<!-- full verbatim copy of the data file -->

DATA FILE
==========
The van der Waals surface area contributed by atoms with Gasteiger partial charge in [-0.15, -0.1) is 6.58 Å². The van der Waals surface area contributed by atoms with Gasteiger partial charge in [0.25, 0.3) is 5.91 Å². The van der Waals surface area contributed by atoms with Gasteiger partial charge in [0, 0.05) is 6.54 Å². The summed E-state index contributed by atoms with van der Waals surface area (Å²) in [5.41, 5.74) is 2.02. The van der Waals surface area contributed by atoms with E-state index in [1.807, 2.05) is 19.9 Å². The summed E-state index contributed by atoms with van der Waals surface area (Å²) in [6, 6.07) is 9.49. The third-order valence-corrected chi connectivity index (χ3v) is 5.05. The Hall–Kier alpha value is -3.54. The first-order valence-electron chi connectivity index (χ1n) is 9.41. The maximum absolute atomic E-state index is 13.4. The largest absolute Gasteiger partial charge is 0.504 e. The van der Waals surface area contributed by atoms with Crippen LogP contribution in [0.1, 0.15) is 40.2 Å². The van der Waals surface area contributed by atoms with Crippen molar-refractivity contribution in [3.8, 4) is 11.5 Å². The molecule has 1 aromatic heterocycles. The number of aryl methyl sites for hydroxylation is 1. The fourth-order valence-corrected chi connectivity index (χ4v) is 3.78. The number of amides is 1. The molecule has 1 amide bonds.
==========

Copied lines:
The van der Waals surface area contributed by atoms with Gasteiger partial charge in [-0.15, -0.1) is 6.58 Å². The van der Waals surface area contributed by atoms with Gasteiger partial charge in [0.25, 0.3) is 5.91 Å². The van der Waals surface area contributed by atoms with Gasteiger partial charge in [0, 0.05) is 6.54 Å². The summed E-state index contributed by atoms with van der Waals surface area (Å²) in [5.41, 5.74) is 2.02. The van der Waals surface area contributed by atoms with E-state index in [1.807, 2.05) is 19.9 Å². The summed E-state index contributed by atoms with van der Waals surface area (Å²) in [6, 6.07) is 9.49. The third-order valence-corrected chi connectivity index (χ3v) is 5.05. The Hall–Kier alpha value is -3.54. The first-order valence-electron chi connectivity index (χ1n) is 9.41. The maximum absolute atomic E-state index is 13.4. The largest absolute Gasteiger partial charge is 0.504 e. The van der Waals surface area contributed by atoms with Crippen LogP contribution in [0.1, 0.15) is 40.2 Å². The van der Waals surface area contributed by atoms with Crippen molar-refractivity contribution in [3.8, 4) is 11.5 Å². The molecule has 1 aromatic heterocycles. The number of aryl methyl sites for hydroxylation is 1. The fourth-order valence-corrected chi connectivity index (χ4v) is 3.78. The number of amides is 1. The molecule has 1 amide bonds.